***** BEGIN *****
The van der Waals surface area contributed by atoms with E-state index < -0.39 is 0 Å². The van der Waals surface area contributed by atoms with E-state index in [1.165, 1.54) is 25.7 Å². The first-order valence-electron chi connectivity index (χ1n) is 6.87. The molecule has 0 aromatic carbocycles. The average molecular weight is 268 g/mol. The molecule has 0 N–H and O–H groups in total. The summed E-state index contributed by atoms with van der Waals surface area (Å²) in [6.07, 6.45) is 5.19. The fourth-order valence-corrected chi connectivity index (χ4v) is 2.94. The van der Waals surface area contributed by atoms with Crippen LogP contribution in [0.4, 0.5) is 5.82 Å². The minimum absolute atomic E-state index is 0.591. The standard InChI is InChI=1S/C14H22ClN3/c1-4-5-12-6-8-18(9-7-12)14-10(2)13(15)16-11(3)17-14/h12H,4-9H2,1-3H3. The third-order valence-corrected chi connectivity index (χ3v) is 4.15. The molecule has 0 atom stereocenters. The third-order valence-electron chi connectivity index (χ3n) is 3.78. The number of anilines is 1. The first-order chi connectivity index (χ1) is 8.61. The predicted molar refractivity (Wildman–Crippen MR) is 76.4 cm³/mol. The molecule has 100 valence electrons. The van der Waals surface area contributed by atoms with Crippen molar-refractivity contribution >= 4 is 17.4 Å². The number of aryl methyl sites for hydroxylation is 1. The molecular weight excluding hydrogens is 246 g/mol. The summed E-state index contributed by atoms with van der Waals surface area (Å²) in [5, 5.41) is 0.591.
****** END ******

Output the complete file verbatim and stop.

The van der Waals surface area contributed by atoms with E-state index < -0.39 is 0 Å². The van der Waals surface area contributed by atoms with E-state index in [1.165, 1.54) is 25.7 Å². The first-order valence-electron chi connectivity index (χ1n) is 6.87. The molecule has 0 aromatic carbocycles. The average molecular weight is 268 g/mol. The molecule has 0 N–H and O–H groups in total. The summed E-state index contributed by atoms with van der Waals surface area (Å²) in [6.07, 6.45) is 5.19. The fourth-order valence-corrected chi connectivity index (χ4v) is 2.94. The van der Waals surface area contributed by atoms with Crippen LogP contribution in [0.4, 0.5) is 5.82 Å². The minimum absolute atomic E-state index is 0.591. The standard InChI is InChI=1S/C14H22ClN3/c1-4-5-12-6-8-18(9-7-12)14-10(2)13(15)16-11(3)17-14/h12H,4-9H2,1-3H3. The third-order valence-corrected chi connectivity index (χ3v) is 4.15. The molecule has 0 atom stereocenters. The third-order valence-electron chi connectivity index (χ3n) is 3.78. The number of anilines is 1. The first-order chi connectivity index (χ1) is 8.61. The predicted molar refractivity (Wildman–Crippen MR) is 76.4 cm³/mol. The molecule has 100 valence electrons. The van der Waals surface area contributed by atoms with Crippen molar-refractivity contribution >= 4 is 17.4 Å². The number of aryl methyl sites for hydroxylation is 1. The molecular weight excluding hydrogens is 246 g/mol. The summed E-state index contributed by atoms with van der Waals surface area (Å²) in [5, 5.41) is 0.591.